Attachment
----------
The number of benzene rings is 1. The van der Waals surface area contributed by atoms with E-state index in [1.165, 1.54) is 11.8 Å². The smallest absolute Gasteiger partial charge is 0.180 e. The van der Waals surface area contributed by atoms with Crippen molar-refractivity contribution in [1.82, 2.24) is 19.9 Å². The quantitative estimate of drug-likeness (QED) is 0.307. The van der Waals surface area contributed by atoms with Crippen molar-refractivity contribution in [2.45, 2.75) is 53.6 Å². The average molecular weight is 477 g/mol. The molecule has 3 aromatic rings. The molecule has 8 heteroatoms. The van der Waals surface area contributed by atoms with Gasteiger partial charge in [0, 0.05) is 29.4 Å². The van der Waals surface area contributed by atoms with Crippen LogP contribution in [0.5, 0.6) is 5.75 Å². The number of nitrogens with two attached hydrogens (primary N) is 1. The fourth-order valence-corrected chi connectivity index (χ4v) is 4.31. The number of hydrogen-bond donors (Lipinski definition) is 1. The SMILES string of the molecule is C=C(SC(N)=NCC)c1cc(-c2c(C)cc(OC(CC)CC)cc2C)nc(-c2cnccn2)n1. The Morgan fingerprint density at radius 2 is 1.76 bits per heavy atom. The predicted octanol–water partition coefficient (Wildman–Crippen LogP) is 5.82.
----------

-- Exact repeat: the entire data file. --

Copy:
The number of benzene rings is 1. The van der Waals surface area contributed by atoms with E-state index in [1.165, 1.54) is 11.8 Å². The smallest absolute Gasteiger partial charge is 0.180 e. The van der Waals surface area contributed by atoms with Crippen molar-refractivity contribution in [1.82, 2.24) is 19.9 Å². The quantitative estimate of drug-likeness (QED) is 0.307. The van der Waals surface area contributed by atoms with Crippen molar-refractivity contribution in [2.45, 2.75) is 53.6 Å². The average molecular weight is 477 g/mol. The molecule has 3 aromatic rings. The molecule has 8 heteroatoms. The van der Waals surface area contributed by atoms with Gasteiger partial charge in [0, 0.05) is 29.4 Å². The van der Waals surface area contributed by atoms with Crippen LogP contribution in [0.5, 0.6) is 5.75 Å². The number of nitrogens with two attached hydrogens (primary N) is 1. The fourth-order valence-corrected chi connectivity index (χ4v) is 4.31. The number of hydrogen-bond donors (Lipinski definition) is 1. The SMILES string of the molecule is C=C(SC(N)=NCC)c1cc(-c2c(C)cc(OC(CC)CC)cc2C)nc(-c2cnccn2)n1. The Morgan fingerprint density at radius 2 is 1.76 bits per heavy atom. The predicted octanol–water partition coefficient (Wildman–Crippen LogP) is 5.82.